2. Stories are relatable. 

Teaching a reading course this summer has allowed me to encourage students to interact with and engage with a wide variety of texts. Through annotations and oral conversations, we are communicating with and about our texts. Students are encouraged to make text-to-self connections related to their reading. In a public speaking scenario, these types of connections are just as important to make with the audience. The audience is the most important element of the communication process. As such, effective speakers will carefully craft stories to continue to draw audience members into their messages. 

3. Stories are memorable. 

We all possess moments that define us for one reason or another. We all have experiences that have impacted our beliefs, called us to action, or have challenged us to endure change. Behind those types of experiences are often great stories. When we share those moments with others, they often become triggers or memories that impact others. Sharing something in a story format enhances that impression and makes recalling this information even easier.

One of my favorite stories to share with my students is my most embarrassing moment. In sixth grade, I was singing in a talent show and the doll's - that was supposed to be singing to - head fell off halfway through my performance. While I did not process this until many years later, that moment defined me. Initially, my thought was to run off stage and cry, but I decided that the show must go on, and I sang through the roar of laughter that ensued the traumatic moment in which the doll's head rolled into a group of kindergartners in the front row. I share this story because it reminds me that if I can face that moment of adversity as a small child, I can face anything. It reminds me that our actions speak volumes about who we are and what we believe. And really, it's funny. I have to laugh at myself... and let my students laugh at me too every once in a while.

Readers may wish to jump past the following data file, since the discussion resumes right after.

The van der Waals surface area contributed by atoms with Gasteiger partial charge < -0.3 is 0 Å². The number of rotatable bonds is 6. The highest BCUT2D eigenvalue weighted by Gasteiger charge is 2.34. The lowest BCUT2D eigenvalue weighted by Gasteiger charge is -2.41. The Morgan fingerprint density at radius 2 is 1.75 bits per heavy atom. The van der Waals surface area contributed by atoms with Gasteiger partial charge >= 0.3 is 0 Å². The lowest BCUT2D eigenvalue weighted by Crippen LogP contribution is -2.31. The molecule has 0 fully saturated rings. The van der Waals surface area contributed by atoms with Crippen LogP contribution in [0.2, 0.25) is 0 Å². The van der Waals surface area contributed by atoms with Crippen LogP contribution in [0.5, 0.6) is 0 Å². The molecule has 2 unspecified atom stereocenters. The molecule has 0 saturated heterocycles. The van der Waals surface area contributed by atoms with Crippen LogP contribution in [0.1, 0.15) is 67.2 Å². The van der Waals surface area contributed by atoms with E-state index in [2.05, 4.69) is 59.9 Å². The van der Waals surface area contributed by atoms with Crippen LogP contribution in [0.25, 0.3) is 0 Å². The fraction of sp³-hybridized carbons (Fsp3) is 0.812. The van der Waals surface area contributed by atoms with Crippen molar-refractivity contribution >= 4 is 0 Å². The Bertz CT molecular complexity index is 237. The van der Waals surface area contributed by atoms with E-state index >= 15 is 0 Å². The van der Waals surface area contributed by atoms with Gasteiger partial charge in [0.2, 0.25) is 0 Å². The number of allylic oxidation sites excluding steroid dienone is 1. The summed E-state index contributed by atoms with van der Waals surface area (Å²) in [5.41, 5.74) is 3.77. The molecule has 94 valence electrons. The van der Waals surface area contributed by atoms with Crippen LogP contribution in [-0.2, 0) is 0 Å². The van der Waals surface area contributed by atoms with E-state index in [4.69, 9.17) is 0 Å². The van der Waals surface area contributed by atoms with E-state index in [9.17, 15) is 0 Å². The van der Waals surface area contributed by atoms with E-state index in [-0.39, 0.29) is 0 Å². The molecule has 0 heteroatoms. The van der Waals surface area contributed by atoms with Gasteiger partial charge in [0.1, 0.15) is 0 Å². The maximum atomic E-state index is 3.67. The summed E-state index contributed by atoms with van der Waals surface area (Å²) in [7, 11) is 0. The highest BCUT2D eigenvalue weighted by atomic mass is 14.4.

4. Stories enhance our relationships and allow us to share the human experience on a much deeper level. 

Whether it is laughing at an embarrassing moment, simply sharing what we did over the weekend, or revealing a life-altering experience, sharing stories and moments of our lives make us human. Students want to relate to their peers and their teachers. They learn better and are engaged more deeply if the classroom environment encourages and fosters relationships. As I'm listening to podcasts this summer on my walks with my daughters (They nap. I exercise. It's great.), I cannot help but find inspiration in those who have observed and lived life fully. Historically and in the present, there are so many amazing stories and people who created them. I want to continue to experience and learn as much as possible so that I can pass that on to my students. 

As an educator, I want to share my stories with my students. I want them to know me, feel comfortable with me, and remember our learning experiences together. As such, this summer I hope to create more memories, acquire new knowledge, and more importantly reflect on how my daily encounters shape who I am. Modeling effective storytelling can encourage students to share their experiences, find their voices, and develop confidence as speakers in a fast-paced, communicative world. Experiencing the world, enjoying each moment, and making memories will not only help me to become a better, more energized educator in August but also allow me to appreciate life and enjoy the moments as they come.